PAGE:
I’ve discussed the start, with mustard seeds and turmeric. Once the mustard seeds pop, I add cumin seeds, dried red chilies, curry leaves (when I can find them), garlic (cut differently based on the dish) and onions (mostly cut julienne style, but differently based on the dish as well.) Here is the key, are you ready? CARAMELIZE IT! Let me say it again, CARAMELIZE IT! Depending on the stove quality, this process usually involves the ingredients sitting on just over medium heat for half an hour, stirring frequently to prevent sticking and burning. It takes serious patience. It will start to burn, you just have to feel it to know when it’s enough, feel it in your soul, don’t go grabbing handfuls of burning onions or anything. What this does is add a sweet, smokey tangy flavor to your dish. You can start your dish this way, cooking everything in one pan, or cook this fry separately to be added on top of the main dish once it is done cooking. When you cook it separately and add it on top, the caramelized exterior on the fried ingredients don’t completely mix with the rest of the dish as it would if it was cooked in from the beginning, and they become little sweet, smokey flavor bombs that you stumble upon while you eat. The sweetness comes from the caramelization because you’re essentially drawing out the sugars and burning them a bit. The smokiness is from the fact that are charring it a little. It’s a deadly combo when you factor in the already powerful spice profile of the main dish you’re adding this to.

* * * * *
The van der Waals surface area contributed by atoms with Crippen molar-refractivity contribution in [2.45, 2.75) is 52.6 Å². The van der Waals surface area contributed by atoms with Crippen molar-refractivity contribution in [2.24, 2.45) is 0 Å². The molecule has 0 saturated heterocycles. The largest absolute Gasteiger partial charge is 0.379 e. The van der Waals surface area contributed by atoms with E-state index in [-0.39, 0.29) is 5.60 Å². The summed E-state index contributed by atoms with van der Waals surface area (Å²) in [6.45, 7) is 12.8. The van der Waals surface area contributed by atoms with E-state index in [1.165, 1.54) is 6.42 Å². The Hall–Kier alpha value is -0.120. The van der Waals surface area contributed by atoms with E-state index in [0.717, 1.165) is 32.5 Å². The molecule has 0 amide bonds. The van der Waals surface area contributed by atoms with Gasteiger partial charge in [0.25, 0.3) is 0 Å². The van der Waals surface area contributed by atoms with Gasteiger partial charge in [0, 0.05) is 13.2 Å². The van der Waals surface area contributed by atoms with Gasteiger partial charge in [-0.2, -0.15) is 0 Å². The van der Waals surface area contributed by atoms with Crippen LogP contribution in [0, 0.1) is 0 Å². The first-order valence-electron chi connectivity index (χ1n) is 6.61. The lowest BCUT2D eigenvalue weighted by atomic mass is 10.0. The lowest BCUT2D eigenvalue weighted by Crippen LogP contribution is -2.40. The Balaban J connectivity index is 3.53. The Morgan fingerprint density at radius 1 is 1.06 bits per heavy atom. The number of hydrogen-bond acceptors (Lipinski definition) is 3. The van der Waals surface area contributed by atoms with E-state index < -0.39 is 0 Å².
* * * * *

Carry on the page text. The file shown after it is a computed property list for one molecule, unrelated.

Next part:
I’ve noticed that people without well developed palates tend to hate curry for this reason. Even without the extraordinary measures I’ve taken to exploit the layers of flavor in Indian food, there is already an intensity to Indian food that the traditional Western palate isn’t accustomed to, and the surprising affect of that can cause people to think that they don’t like it. It’s similar to when someone doesn’t like a new idea at first simply because they don’t understand it. Some people have a legitimate preference opposed to Indian food, and I respect that, but they can usually articulate why with at least a novice level culinary understanding. Without that, I know that it’s just new and different for them.

So that’s my caramelized awesomeness. Try it with just onions and garlic first, and then start adding other things. You can play around with the process a lot without messing anything up and it changes the flavor a bit each way you do it.